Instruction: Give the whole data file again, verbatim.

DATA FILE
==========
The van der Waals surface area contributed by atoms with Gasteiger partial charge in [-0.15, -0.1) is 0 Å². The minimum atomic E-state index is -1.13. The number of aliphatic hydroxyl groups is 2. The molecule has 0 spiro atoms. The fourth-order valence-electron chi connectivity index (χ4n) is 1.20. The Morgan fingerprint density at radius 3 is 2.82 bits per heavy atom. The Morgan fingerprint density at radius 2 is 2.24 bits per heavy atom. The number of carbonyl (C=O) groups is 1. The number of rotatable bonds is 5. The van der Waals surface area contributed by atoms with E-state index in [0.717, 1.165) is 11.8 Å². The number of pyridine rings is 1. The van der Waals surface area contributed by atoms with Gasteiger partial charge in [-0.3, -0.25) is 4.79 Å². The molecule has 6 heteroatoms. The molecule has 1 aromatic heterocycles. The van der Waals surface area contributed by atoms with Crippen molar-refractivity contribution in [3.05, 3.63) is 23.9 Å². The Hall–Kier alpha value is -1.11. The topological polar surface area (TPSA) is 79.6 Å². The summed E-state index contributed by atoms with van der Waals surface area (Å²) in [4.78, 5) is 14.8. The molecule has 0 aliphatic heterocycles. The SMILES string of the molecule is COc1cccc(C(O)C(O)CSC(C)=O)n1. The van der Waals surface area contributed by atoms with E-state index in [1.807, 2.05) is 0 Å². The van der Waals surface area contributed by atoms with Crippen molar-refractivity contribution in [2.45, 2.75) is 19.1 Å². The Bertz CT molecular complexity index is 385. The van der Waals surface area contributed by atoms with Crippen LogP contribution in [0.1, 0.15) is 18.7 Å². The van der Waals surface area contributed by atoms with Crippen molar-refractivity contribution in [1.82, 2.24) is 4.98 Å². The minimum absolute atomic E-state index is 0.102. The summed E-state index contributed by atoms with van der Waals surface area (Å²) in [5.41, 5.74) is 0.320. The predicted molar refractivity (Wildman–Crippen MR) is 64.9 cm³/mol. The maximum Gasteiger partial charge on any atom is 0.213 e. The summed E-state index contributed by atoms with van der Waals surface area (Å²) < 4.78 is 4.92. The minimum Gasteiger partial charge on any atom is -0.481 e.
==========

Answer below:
The van der Waals surface area contributed by atoms with Gasteiger partial charge in [-0.15, -0.1) is 0 Å². The minimum atomic E-state index is -1.13. The number of aliphatic hydroxyl groups is 2. The molecule has 0 spiro atoms. The fourth-order valence-electron chi connectivity index (χ4n) is 1.20. The Morgan fingerprint density at radius 3 is 2.82 bits per heavy atom. The Morgan fingerprint density at radius 2 is 2.24 bits per heavy atom. The number of carbonyl (C=O) groups is 1. The number of rotatable bonds is 5. The van der Waals surface area contributed by atoms with E-state index in [0.717, 1.165) is 11.8 Å². The number of pyridine rings is 1. The van der Waals surface area contributed by atoms with Gasteiger partial charge in [-0.3, -0.25) is 4.79 Å². The molecule has 6 heteroatoms. The molecule has 1 aromatic heterocycles. The van der Waals surface area contributed by atoms with Crippen molar-refractivity contribution in [3.05, 3.63) is 23.9 Å². The Hall–Kier alpha value is -1.11. The topological polar surface area (TPSA) is 79.6 Å². The summed E-state index contributed by atoms with van der Waals surface area (Å²) in [4.78, 5) is 14.8. The molecule has 0 aliphatic heterocycles. The SMILES string of the molecule is COc1cccc(C(O)C(O)CSC(C)=O)n1. The van der Waals surface area contributed by atoms with E-state index in [1.807, 2.05) is 0 Å². The van der Waals surface area contributed by atoms with Crippen molar-refractivity contribution in [2.45, 2.75) is 19.1 Å². The Bertz CT molecular complexity index is 385. The van der Waals surface area contributed by atoms with Crippen LogP contribution in [0.1, 0.15) is 18.7 Å². The van der Waals surface area contributed by atoms with Crippen molar-refractivity contribution in [1.82, 2.24) is 4.98 Å². The minimum absolute atomic E-state index is 0.102. The summed E-state index contributed by atoms with van der Waals surface area (Å²) in [5.41, 5.74) is 0.320. The predicted molar refractivity (Wildman–Crippen MR) is 64.9 cm³/mol. The maximum Gasteiger partial charge on any atom is 0.213 e. The summed E-state index contributed by atoms with van der Waals surface area (Å²) < 4.78 is 4.92. The minimum Gasteiger partial charge on any atom is -0.481 e.